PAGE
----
Mirren married the American director Taylor Hackford (her partner since 1986) on 31 December 1997. The ceremony took place at the Ardersier Parish Church near Inverness in the Scottish Highlands. The couple had met on the set of White Nights (1985). It is her first marriage and his third (he has two children from his previous marriages). Mirren has no children and says she has "no maternal instinct whatsoever".
Mirren's autobiography, In the Frame: My Life in Words and Pictures, was published in the UK by Weidenfeld & Nicolson in September 2007. Reviewing for The Stage, John Thaxter wrote: "Sumptuously illustrated, at first sight it looks like another of those photo albums of the stars. But between the pictures there are almost 200 pages of densely printed text, an unusually frank story of her private and professional life, mainly in the theatre, the words clearly Mirren's own, delivered with forthright candour."
In 1990, Mirren stated in an interview that she is an atheist. In the August 2011 issue of Esquire magazine, Mirren said, "I am quite spiritual. I believed in fairies when I was a child. I still do sort of believe in the fairies. And the leprechauns. But I don't believe in God."
In a GQ interview in 2008, Mirren stated she had been date raped as a student, and had often taken cocaine at parties in her twenties and until the 1980s. She stopped using the drug after reading the (since debunked) tabloid tale that Klaus Barbie made a living from cocaine dealing.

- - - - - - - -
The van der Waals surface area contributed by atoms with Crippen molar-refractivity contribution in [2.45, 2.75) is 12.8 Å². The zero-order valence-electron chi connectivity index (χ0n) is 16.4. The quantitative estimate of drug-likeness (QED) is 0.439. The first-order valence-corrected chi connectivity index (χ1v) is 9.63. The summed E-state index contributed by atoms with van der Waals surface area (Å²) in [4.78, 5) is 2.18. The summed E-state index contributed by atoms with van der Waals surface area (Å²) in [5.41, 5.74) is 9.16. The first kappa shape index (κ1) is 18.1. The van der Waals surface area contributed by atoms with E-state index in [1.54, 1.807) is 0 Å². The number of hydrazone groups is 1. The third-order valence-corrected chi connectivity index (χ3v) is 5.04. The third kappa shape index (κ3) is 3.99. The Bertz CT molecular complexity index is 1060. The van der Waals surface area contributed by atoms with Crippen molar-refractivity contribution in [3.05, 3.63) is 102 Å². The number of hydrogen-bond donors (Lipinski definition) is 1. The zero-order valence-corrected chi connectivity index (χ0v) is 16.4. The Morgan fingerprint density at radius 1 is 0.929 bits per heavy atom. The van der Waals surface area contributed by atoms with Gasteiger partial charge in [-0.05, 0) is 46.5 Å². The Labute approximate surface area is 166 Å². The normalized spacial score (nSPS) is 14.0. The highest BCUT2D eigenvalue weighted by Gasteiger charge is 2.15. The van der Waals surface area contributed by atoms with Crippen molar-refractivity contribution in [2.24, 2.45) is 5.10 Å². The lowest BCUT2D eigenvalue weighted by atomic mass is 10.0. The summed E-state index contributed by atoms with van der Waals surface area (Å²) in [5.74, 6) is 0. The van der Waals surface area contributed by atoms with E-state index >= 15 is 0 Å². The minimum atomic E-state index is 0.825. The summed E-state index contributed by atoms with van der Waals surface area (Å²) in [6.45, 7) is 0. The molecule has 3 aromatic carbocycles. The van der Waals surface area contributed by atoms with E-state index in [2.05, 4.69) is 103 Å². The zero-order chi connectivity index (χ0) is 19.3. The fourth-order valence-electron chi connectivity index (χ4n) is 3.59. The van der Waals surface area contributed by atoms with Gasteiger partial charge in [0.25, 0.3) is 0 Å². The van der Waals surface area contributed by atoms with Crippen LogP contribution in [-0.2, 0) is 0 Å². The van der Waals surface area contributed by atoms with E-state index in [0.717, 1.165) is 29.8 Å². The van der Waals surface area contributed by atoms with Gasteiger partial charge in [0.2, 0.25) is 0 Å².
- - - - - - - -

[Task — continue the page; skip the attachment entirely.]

On 11 May 2010, Mirren attended the unveiling of her waxwork at Madame Tussauds London. In 2012, Mirren was among the British cultural icons selected by the artist Sir Peter Blake to appear in a new version of his most famous artwork – the Beatles' Sgt. Pepper's Lonely Hearts Club Band album cover – to celebrate the British cultural figures of his life that he most admires.
In 2013, Mirren was announced as one of several new models for Marks & Spencer's "Womanism" campaign. Subtitled "Britain's leading ladies", the campaign saw Mirren appear alongside British women from various fields, including pop singer Ellie Goulding, double Olympic gold medal-winning boxer Nicola Adams, and writer Monica Ali. In March 2013, The Guardian listed Mirren as one of the 50 best-dressed over 50.